Feminism and Film Theory
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Feminism and Film Theory

Constance Penley, Constance Penley

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eBook - ePub

Feminism and Film Theory

Constance Penley, Constance Penley

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First published in 1988. Feminism and Film Theory traces the major issues in feminist film theory as they have evolved over the last decade. Comprised of essays that are classics of this intellectually sophisticated area of cultural studies, Feminism and Film Theory makes available much sought after essays that are often difficult to find. Empha­sizing the polemical challenge of feminism to film theory, this anthology forces us to reconsider film theory's most basic ideas about genre, narrative, image, spec­tatorship, and audience. The essays offer a model for a politically engaged critique of contemporary thought. Feminism and Film Theory will be of great interest to students and scholars concerned with film, critical theory, art and media, cultural studies, or feminism.

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The Place of Woman in the Cinema of Raoul Walsh

Pam Cook and Claire johnston
The following analysis of the place of women in some of Raoul Walsh’s films relies on concepts borrowed from the psychoanalyst jacques Lacan, whose work constitutes a radical re-reading of Freud. The basis of that reading is the insight that Freud thought his theory of the unconscious in terms of a conceptual apparatus which he forged in the face of pre-Saussurian linguistics, anticipating the discoveries of modem linguistics. Lacan therefore proceeds to a re-reading of Freud’s theory of the light of concepts produced by and for structural linguistics. This obviously involves the rejection of the vast bulk of post-Freudian psycho-analysis. Now that it has become dear that Freud conceived the unconscious as being structured like a language, any decipherment of the discourse of the unconscious must abandon all the unfortunately widespread misconceptions regarding the reading-i.e., selection-of “symptoms” and of the kind of sexual “symbolism” propagated by Jung.
J. Lacan distinguishes the Symbolic from the Imaginary and the Real. The Imaginary relationship with the other occurs in a dual situation which is primarily narcissistic. Aggressiveness and identification with the image of the other predominate at this stage. The Symbolic element is one that intervenes to break up an Imaginary relationship from which there is no way out. The child meets the “third element” upon binh; he enters a world ordered by a culture, law, and language, and is enveloped in that Symbolic order. Finally, Lacan distinguishes the Other, the locus from which the code emanates, from the Imaginary other. (M. Mannoni, The Child, his ‘Illness’ and the Others, London, 1970, p. 23n)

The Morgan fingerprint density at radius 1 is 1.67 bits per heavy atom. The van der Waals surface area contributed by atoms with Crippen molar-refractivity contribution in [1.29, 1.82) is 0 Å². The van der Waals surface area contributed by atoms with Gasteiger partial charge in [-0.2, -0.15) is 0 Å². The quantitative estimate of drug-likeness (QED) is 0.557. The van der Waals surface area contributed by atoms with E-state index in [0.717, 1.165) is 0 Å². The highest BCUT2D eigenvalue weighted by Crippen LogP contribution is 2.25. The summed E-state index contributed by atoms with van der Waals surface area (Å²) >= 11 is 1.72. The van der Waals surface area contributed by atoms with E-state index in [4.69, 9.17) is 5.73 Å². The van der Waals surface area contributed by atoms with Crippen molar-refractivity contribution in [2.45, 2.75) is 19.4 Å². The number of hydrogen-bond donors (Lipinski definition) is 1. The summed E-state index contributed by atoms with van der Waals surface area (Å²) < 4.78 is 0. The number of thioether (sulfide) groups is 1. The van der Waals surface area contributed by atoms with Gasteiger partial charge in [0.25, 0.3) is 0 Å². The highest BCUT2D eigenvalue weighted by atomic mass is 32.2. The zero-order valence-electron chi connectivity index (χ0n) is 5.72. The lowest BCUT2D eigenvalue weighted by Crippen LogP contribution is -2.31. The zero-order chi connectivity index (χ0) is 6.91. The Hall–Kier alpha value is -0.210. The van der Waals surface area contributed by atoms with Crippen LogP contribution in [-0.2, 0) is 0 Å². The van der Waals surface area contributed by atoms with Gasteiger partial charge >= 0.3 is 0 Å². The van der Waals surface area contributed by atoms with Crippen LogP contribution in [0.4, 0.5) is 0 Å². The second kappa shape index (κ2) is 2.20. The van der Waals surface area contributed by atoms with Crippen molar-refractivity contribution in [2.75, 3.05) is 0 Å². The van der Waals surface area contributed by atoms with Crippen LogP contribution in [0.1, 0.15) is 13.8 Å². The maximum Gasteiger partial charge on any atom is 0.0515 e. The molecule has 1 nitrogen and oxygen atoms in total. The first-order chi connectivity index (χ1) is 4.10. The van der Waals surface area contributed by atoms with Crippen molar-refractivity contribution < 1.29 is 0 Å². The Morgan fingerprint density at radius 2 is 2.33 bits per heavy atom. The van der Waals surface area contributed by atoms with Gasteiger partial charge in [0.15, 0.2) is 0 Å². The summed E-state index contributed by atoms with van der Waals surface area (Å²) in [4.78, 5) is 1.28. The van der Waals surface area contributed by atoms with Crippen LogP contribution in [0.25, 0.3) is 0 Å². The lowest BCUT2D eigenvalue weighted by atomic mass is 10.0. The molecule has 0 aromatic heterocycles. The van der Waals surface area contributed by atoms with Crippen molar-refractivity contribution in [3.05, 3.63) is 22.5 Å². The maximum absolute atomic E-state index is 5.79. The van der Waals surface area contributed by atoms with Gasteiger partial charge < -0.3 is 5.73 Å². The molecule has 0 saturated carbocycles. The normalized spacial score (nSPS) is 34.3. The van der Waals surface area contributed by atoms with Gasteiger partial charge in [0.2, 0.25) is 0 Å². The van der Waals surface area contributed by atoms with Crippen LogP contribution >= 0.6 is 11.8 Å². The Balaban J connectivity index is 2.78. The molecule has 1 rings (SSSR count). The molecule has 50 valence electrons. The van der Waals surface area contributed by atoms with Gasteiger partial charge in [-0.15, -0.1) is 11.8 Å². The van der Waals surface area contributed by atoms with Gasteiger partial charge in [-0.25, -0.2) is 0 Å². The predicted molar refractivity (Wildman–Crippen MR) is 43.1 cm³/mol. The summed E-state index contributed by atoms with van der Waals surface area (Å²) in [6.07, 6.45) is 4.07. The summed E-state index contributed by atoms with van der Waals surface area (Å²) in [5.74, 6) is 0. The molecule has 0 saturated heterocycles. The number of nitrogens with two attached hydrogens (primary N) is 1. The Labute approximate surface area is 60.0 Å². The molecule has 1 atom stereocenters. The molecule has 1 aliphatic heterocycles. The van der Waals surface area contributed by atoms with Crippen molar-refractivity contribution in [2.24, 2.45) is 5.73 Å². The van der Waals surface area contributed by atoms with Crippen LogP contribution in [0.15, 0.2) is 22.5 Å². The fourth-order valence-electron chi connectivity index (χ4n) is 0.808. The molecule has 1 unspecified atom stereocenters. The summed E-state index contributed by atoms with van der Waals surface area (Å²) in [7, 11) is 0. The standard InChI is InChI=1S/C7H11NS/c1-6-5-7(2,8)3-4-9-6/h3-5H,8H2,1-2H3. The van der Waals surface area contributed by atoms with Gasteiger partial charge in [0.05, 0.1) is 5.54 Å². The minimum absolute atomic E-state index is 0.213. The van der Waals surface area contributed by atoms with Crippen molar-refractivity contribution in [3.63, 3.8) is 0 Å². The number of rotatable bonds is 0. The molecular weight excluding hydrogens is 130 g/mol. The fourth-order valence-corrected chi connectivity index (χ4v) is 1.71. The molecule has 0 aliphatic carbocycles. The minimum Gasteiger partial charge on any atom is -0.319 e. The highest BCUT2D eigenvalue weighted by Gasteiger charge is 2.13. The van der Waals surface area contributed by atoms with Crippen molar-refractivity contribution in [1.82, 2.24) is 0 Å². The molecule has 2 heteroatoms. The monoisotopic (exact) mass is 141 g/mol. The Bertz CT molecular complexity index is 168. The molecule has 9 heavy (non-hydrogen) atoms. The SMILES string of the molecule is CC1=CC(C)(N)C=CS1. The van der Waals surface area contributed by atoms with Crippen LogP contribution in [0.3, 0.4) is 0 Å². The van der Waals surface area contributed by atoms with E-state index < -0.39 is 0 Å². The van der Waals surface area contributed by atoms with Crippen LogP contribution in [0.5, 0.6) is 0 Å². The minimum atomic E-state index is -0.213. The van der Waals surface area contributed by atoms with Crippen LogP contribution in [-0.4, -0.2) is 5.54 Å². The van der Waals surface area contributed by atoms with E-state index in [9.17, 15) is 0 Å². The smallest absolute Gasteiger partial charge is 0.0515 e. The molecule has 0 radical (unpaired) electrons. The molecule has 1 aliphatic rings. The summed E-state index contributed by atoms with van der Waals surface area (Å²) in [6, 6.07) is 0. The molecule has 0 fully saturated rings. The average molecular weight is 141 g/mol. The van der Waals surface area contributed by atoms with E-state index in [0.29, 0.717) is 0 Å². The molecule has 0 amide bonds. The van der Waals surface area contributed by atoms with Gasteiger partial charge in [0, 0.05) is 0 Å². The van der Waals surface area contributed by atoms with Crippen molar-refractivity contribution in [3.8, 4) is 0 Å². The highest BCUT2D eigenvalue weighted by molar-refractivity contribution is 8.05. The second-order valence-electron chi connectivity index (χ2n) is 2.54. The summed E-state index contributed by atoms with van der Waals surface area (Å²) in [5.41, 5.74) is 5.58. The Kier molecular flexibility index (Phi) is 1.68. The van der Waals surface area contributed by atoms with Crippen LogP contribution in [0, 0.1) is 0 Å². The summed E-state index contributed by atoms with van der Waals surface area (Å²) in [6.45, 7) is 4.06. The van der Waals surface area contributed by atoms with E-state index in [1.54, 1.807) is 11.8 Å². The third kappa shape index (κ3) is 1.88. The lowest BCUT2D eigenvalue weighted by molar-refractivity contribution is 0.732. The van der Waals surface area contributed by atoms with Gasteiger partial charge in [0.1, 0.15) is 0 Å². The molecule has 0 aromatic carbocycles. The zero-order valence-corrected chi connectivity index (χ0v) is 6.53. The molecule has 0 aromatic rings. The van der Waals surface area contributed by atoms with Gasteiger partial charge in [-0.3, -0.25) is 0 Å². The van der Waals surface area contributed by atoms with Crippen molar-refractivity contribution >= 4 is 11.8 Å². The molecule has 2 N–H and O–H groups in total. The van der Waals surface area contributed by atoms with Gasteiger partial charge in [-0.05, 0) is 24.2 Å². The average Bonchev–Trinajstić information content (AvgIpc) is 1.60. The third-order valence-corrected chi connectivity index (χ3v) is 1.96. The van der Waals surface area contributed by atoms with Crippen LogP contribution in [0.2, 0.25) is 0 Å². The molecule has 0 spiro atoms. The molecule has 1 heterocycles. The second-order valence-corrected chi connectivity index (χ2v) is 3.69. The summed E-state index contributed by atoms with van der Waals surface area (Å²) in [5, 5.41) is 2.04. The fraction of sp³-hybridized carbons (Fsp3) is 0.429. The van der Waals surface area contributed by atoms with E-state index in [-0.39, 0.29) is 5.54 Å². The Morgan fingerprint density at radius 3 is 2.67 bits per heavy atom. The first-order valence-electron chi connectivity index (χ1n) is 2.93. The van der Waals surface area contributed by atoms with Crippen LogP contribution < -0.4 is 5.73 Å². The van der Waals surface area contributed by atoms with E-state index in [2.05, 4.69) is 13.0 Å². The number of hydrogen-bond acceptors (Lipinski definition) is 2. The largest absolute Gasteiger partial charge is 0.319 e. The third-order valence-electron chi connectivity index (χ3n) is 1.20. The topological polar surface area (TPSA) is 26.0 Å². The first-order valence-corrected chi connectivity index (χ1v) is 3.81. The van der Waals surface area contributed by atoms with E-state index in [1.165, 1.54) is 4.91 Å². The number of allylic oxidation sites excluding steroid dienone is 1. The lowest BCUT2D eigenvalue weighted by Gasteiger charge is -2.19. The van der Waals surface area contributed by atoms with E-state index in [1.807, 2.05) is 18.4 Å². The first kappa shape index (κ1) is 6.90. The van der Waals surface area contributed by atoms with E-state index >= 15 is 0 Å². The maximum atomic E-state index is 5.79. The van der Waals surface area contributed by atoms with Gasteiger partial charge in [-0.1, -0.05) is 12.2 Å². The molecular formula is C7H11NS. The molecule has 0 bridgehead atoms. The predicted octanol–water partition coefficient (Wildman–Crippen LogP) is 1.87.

The Other, as the locus of the Law (e.g., the law of the prohibition of incest), as the Word (i.e., the signifier as unit of the code) is the “Name-of-the-Father” around which the Symbolic order is constructed. The child, or indeed, any human being, as a subject of desire is constituted from the place of the Other: his “I” is a signifier in someone else’s discourse and he has to find out how and where “I” fits into the social universe he discovers.
It has often been argued that there are a number of films directed by Raoul Walsh which appear to present women as strong and independent characters. The authors of the following essay take issue with this type of reading and attempt to demonstrate that women (e.g., Mamie Stover) in fact function as a signifier in a circuit of exchange where the values exchanged have been fixed by/in a patriarchal culture. Although Levi-Strauss pointed out that real women, as producers of signs, could never be reduced to the status of mere tokens of exchange, i.e. to mere signs, the authors argue that, in films, the use of images of women and the way their “I” is constituted in Walshian texts play a subtle game of duplicity: in the tradition of classic cinema and 19th-century realism, the characters are presented as “autonomous individuals”; but the construction of the discourse contradicts this convention by reducing these “real” women to images and tokens functioning in a circuit of signs the values of which have been determined by and for men. In this way, the authors are attempting to help lay the foundations of a feminist film criticism as well as producing an analysis of a number of films directed by Walsh.